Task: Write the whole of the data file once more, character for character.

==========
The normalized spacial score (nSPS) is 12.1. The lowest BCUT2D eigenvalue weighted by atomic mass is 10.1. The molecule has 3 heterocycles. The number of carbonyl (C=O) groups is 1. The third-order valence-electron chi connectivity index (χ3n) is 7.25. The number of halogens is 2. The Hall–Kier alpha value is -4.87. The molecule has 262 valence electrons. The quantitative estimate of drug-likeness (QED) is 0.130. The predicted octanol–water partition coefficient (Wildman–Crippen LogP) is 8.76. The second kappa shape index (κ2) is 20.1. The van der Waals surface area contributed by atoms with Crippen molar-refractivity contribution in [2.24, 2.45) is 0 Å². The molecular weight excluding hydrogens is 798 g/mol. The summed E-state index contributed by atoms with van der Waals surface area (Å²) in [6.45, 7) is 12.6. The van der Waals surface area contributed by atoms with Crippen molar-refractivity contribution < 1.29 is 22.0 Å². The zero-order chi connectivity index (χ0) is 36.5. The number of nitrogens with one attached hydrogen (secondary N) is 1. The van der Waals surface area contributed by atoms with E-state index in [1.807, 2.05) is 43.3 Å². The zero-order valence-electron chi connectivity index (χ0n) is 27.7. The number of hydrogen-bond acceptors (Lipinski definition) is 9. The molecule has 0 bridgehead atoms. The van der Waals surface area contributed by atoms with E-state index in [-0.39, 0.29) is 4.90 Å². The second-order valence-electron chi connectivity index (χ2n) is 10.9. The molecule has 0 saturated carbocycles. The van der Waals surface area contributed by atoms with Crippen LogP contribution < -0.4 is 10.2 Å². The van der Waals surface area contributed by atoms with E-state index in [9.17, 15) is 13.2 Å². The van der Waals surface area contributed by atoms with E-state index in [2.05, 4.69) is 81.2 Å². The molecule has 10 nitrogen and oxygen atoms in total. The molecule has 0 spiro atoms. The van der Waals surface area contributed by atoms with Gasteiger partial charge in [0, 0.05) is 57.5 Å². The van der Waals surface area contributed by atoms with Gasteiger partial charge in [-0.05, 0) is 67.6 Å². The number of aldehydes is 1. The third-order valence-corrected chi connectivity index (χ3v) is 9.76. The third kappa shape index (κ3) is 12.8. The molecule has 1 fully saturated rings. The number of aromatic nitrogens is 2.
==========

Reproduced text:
The normalized spacial score (nSPS) is 12.1. The lowest BCUT2D eigenvalue weighted by atomic mass is 10.1. The molecule has 3 heterocycles. The number of carbonyl (C=O) groups is 1. The third-order valence-electron chi connectivity index (χ3n) is 7.25. The number of halogens is 2. The Hall–Kier alpha value is -4.87. The molecule has 262 valence electrons. The quantitative estimate of drug-likeness (QED) is 0.130. The predicted octanol–water partition coefficient (Wildman–Crippen LogP) is 8.76. The second kappa shape index (κ2) is 20.1. The van der Waals surface area contributed by atoms with Crippen molar-refractivity contribution in [2.24, 2.45) is 0 Å². The molecular weight excluding hydrogens is 798 g/mol. The summed E-state index contributed by atoms with van der Waals surface area (Å²) in [6.45, 7) is 12.6. The van der Waals surface area contributed by atoms with Crippen molar-refractivity contribution < 1.29 is 22.0 Å². The zero-order chi connectivity index (χ0) is 36.5. The number of nitrogens with one attached hydrogen (secondary N) is 1. The van der Waals surface area contributed by atoms with E-state index in [1.807, 2.05) is 43.3 Å². The zero-order valence-electron chi connectivity index (χ0n) is 27.7. The number of hydrogen-bond acceptors (Lipinski definition) is 9. The molecule has 0 bridgehead atoms. The van der Waals surface area contributed by atoms with E-state index in [-0.39, 0.29) is 4.90 Å². The second-order valence-electron chi connectivity index (χ2n) is 10.9. The molecule has 0 saturated carbocycles. The van der Waals surface area contributed by atoms with Crippen LogP contribution < -0.4 is 10.2 Å². The van der Waals surface area contributed by atoms with E-state index in [9.17, 15) is 13.2 Å². The van der Waals surface area contributed by atoms with E-state index in [2.05, 4.69) is 81.2 Å². The molecule has 10 nitrogen and oxygen atoms in total. The molecule has 0 spiro atoms. The van der Waals surface area contributed by atoms with Gasteiger partial charge in [0, 0.05) is 57.5 Å². The van der Waals surface area contributed by atoms with Gasteiger partial charge in [-0.05, 0) is 67.6 Å². The number of aldehydes is 1. The third-order valence-corrected chi connectivity index (χ3v) is 9.76. The third kappa shape index (κ3) is 12.8. The molecule has 1 fully saturated rings. The number of aromatic nitrogens is 2.